Declining price for crude oil sends gas futures sharply lower, setting the stage for even more relief at the pump.
NEW YORK (CNNMoney) -- A surge in gasoline prices earlier this year sparked talk of $5 a gallon by this summer, but prices at the pump have been ticking lower in April, and it appears they'll continue falling as the driving season approaches.
This rosy scenario is prompted by the fact that the price for one of the most common types of gasoline futures traded in New York has dropped 30 cents, going from over $3.40 a gallon at the beginning of April to $3.10 a gallon Wednesday.
Futures contracts are financial instruments that buyers and sellers of large amounts of gasoline -- or any commodity -- use to set prices. Analysts say the current drop in gas price futures should begin to appear in gas prices at the service station over the next few weeks.
"We're certainly going to see prices move lower at this point," said Stephen Schork, publisher of the industry newsletter the Schork Report. While retail prices are expected to move lower, Schork said the decline might not be as steep those seen in the futures markets.
The main reason for lower gasoline futures prices is the declining cost of Brent crude and other crude oil that gasoline is made from.
Brent crude has dropped from over $125 a barrel in early April to under $120 currently, largely a a result of tensions easing with Iran over its nuclear program. Recent signs of a slowing global economy have also helped push down prices.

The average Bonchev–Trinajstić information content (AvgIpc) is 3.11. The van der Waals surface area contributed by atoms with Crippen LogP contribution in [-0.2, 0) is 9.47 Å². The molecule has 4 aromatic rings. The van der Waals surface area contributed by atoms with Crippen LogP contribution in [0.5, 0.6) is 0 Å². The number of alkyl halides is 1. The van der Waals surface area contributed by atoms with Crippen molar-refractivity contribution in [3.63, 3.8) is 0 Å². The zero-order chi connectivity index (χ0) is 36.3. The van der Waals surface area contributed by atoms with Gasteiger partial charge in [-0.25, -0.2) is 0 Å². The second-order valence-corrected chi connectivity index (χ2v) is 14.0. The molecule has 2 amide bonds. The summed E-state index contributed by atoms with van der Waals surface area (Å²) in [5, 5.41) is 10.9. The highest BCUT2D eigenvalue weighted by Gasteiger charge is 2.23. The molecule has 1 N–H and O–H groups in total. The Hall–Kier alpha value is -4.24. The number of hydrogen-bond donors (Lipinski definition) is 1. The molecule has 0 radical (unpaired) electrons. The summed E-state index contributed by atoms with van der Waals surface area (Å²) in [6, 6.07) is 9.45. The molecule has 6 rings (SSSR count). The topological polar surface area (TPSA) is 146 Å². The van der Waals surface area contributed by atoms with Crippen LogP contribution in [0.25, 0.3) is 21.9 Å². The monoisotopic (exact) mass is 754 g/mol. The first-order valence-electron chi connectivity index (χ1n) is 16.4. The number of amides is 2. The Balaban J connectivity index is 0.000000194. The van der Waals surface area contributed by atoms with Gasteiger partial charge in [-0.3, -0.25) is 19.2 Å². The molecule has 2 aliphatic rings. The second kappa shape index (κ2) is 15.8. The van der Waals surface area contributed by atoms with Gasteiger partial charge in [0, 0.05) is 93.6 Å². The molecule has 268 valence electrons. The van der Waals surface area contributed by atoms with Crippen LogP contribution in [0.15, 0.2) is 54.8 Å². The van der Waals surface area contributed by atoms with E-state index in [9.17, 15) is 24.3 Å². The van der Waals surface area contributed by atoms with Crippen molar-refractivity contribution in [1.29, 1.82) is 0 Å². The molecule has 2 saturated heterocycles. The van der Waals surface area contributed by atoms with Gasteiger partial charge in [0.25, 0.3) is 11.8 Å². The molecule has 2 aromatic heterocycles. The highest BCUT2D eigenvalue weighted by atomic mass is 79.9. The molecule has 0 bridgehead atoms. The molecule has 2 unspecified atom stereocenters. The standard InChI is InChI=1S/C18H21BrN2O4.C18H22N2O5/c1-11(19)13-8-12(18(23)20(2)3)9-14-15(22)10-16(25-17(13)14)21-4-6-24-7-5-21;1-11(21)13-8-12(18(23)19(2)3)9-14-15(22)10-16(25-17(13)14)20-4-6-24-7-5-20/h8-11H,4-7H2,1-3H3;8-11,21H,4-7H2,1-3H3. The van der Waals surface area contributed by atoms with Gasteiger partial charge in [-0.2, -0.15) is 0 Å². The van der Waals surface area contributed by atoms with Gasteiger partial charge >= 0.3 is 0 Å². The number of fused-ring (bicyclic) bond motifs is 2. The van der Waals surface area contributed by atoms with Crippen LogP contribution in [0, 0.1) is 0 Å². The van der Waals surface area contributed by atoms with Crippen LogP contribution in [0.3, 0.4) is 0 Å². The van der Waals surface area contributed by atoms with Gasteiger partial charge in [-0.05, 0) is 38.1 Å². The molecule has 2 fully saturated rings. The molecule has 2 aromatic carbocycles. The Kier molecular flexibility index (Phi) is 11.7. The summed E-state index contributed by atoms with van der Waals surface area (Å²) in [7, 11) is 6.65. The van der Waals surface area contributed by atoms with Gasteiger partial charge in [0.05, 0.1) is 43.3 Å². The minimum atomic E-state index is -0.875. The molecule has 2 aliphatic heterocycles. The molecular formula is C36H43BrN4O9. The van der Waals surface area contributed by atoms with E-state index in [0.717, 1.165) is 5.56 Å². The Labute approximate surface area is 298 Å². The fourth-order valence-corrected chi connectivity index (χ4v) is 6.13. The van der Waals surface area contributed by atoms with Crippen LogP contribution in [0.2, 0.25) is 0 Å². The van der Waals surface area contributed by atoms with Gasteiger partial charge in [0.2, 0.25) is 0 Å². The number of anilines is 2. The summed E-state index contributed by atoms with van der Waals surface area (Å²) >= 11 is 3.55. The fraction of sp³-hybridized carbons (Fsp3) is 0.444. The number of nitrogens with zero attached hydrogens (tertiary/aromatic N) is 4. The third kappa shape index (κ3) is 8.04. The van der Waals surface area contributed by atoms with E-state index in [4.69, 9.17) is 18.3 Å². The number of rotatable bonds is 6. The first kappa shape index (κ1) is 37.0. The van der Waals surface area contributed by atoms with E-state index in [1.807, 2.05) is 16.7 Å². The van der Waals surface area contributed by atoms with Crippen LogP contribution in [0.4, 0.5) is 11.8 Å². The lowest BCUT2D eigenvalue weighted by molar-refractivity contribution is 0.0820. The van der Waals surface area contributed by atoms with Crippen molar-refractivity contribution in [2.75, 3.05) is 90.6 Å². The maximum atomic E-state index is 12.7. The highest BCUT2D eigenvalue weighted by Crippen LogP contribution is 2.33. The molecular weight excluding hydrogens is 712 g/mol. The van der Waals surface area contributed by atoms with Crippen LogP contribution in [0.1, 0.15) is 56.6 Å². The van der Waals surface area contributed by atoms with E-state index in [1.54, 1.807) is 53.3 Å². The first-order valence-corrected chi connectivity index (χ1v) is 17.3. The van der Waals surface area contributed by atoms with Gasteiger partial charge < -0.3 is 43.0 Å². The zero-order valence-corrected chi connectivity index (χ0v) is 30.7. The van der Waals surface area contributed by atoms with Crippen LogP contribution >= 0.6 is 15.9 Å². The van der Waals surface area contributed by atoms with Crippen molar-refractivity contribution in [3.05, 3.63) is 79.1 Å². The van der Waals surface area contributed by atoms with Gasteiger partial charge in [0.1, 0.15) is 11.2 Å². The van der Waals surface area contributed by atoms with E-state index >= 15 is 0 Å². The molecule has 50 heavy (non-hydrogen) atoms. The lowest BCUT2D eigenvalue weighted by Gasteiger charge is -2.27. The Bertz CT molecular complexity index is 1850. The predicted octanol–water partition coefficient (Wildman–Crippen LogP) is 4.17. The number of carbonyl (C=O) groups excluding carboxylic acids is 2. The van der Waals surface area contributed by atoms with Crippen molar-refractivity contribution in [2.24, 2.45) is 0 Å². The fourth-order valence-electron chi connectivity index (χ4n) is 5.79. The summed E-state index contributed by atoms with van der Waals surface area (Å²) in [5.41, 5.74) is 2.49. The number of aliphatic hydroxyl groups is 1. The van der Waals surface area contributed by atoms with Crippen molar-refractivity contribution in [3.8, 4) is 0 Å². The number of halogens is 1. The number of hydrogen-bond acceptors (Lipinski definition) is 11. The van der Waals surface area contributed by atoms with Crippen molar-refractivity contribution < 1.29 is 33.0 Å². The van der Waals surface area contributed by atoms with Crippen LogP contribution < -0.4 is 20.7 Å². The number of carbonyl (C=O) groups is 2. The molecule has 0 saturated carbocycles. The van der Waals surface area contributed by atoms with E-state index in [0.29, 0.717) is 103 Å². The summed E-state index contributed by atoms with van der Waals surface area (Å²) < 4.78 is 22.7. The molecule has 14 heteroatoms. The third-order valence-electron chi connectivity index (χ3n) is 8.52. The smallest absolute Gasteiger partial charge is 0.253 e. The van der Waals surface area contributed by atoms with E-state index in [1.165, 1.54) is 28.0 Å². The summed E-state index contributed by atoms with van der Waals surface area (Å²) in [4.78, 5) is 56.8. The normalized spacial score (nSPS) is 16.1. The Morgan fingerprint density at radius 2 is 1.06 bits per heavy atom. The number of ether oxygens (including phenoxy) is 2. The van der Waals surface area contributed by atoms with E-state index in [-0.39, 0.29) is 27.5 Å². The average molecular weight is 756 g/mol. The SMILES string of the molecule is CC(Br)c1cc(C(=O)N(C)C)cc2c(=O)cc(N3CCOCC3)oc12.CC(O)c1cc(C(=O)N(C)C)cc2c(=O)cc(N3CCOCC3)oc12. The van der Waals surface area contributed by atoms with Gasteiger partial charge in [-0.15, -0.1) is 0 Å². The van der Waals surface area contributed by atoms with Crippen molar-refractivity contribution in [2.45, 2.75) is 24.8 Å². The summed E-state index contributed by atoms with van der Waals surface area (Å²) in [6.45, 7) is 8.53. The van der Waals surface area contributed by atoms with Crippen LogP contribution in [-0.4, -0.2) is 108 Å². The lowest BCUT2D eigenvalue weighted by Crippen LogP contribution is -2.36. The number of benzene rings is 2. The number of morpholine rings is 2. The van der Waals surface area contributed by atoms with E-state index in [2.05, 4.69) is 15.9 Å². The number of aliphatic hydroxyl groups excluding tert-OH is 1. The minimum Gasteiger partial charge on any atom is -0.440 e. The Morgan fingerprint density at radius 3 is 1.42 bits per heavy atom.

Gasoline prices at the pump have begun a similar decline. While much hype was made earlier this year about how gas had run up further and faster than any time before and may even reach a new all-time high of over $4.11 gallon, prices have been slowly declining since touching $3.95 a gallon at the beginning of April. Gas prices currently sit at $3.84, according to AAA.
"If we don't have any supply issues or refinery outages, we've seen the highs for the summer," said Schork.
Of course, the first part of that sentence is a major caveat, as Schork and other analysts point out.
Gasoline stockpiles remain low in Europe and along the East Coast of the United States. Demand from the developing world, meanwhile, remains strong.
Furthermore, analysts are watching for potential supply disruptions that could arise if more refineries close on the U.S. East Coast.
Several East Coast refineries have been idled over that last several months. They are having a hard time making money because they can only process light, sweet -- and expensive -- crude from Europe and Africa.
There's a chance that some of these refineries could close permanently, talking roughly 50% of the East Coast's refining capacity offline.
That could potentially cause a shortfall in gasoline supplies at the wholesale level, at least until transportation logistics to bring gasoline up from the Gulf Coast or elsewhere are ironed out.
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